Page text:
In this process, workers migrate from rural to urban areas. Eventually, at a much later stage, the industrial sector begins to lose its share of total employment as the service sector enters a period of rapid expansion.

This shift can be understood by looking at the distribution of workers by industry.

Generally, we divide all economic activities into eight different industrial divisions.

They are (i) Agriculture (ii) Mining and Quarrying (iii) Manufacturing (iv) Electricity, Gas and Water Supply (v) Construction (vi) Trade (vii) Transport and Storage and (viii) Services.

For simplicity, all the working persons engaged in these divisions can be clubbed into three major sectors viz.

  1. Primary sector which includes (i) and (ii)

  2. Secondary sector which includes (iii), (iv) and (v) and

  3. Service sector which includes divisions (vi), (vii) and (viii).

Primary sector is the main source of employment for majority of workers in India.
Secondary sector provides employment to only about 16 per cent of workforce.
About 24 per cent of workers are in the service sector.

Growth and Changing Structure of Employment

During the period 19602000, Gross Domestic Product (GDP) of India grew positively and was higher than the employment growth.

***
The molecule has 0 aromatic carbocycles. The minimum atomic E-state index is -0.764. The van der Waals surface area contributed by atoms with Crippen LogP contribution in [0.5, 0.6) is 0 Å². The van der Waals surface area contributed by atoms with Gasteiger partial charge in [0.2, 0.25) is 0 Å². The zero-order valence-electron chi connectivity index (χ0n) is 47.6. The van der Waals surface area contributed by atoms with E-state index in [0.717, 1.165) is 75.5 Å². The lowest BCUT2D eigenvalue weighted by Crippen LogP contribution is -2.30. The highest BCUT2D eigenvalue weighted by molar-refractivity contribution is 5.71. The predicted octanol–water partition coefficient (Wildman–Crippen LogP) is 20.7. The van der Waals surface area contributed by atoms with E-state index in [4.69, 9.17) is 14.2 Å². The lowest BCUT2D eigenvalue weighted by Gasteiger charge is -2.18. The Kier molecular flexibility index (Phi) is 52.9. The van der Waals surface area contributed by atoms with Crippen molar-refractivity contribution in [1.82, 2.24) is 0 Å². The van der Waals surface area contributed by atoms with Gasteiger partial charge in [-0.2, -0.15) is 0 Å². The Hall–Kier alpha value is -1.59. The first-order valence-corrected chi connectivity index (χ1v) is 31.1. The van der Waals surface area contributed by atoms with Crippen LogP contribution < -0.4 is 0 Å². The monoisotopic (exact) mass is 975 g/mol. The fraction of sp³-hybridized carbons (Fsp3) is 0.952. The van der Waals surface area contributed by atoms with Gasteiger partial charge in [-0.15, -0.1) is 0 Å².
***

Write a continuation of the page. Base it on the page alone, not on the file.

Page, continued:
However, there was always fluctuation in the growth of GDP. During this period, employment grew at a stable rate of about 2 per cent.

Informalisation of Indian Workforce

One of the objectives of development planning in India, since Indias independence, has been to provide decent livelihood to its people.

It has been envisaged that the industrialization strategy would bring surplus workers from agriculture to industry with better standard of living as in developed countries.

Formal Sector Employment

The information relating to employment in the formal sector is collected by the Union Ministry of Labour through employment exchanges located in different parts of the country.

Those who are working in the formal sector enjoy social security benefits. They earn more than those in the informal sector.

Developmental planning envisaged that as the economy grows, more and more workers would become formal sector workers and the proportion of workers engaged in the informal sector would dwindle.

Government and Employment Generation

Recently the government passed an Act in Parliament known as the National Rural Employment Guarantee Act 2005. It promises 100 days of guaranteed wage employment to all rural households who volunteer to do unskilled manual work.